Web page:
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Human Skeletal Muscle Carnosine and Its Function: A Focus on Homeostasis, Muscle Contractility and pH

Carnosine, but not anserine, is present in relatively high concentrations in human skeletal muscle. Young, male subjects with a high proportion of fast-twitch muscle fibers have the highest carnosine concentration within in a healthy population. Human muscle carnosine stores can be markedly enhanced by long-term supplementation of β-alanine (3–6 g for at least 4 weeks), the rate-limiting amino acid for carnosine synthesis. Elevated muscle carnosine levels have been shown to be ergogenic for some high-intensity exercises that last at least 1 min. Although more in vivo human research is needed concerning the underlying ergogenic mechanism, in vitro data suggest that both an enhanced intramyocellular pH buffering and calcium handling could explain (partly) the ergogenic effect of elevated carnosine stores. This chapter further discusses the possible release of carnosine from skeletal muscle into the circulation and its function to act as a depot for the histidine–histamine pathway.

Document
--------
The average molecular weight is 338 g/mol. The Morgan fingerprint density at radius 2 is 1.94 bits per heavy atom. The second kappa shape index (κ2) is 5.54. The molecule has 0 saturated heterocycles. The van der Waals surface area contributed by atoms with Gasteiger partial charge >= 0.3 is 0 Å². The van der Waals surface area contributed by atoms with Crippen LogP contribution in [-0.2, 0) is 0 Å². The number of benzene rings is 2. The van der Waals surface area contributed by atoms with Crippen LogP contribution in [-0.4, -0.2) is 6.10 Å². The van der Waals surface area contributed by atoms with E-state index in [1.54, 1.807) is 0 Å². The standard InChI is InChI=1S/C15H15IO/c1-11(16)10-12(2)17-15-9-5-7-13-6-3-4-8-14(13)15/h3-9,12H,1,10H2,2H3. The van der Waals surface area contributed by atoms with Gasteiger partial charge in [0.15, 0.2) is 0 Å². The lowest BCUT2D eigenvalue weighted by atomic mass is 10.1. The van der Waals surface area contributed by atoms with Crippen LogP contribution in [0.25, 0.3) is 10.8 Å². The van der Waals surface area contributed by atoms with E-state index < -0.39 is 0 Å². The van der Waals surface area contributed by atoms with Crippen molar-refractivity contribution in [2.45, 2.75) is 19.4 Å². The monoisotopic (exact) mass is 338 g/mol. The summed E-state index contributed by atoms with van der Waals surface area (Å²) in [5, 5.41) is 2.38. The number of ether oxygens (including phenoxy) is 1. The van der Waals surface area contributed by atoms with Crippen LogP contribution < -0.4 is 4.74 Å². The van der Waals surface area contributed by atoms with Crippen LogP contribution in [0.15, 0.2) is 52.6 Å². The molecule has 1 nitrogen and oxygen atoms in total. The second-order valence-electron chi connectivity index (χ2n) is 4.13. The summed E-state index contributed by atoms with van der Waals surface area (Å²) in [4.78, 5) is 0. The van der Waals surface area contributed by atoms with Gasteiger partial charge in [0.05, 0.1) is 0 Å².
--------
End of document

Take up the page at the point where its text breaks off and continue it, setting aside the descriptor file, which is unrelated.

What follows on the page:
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13 Aug 2015
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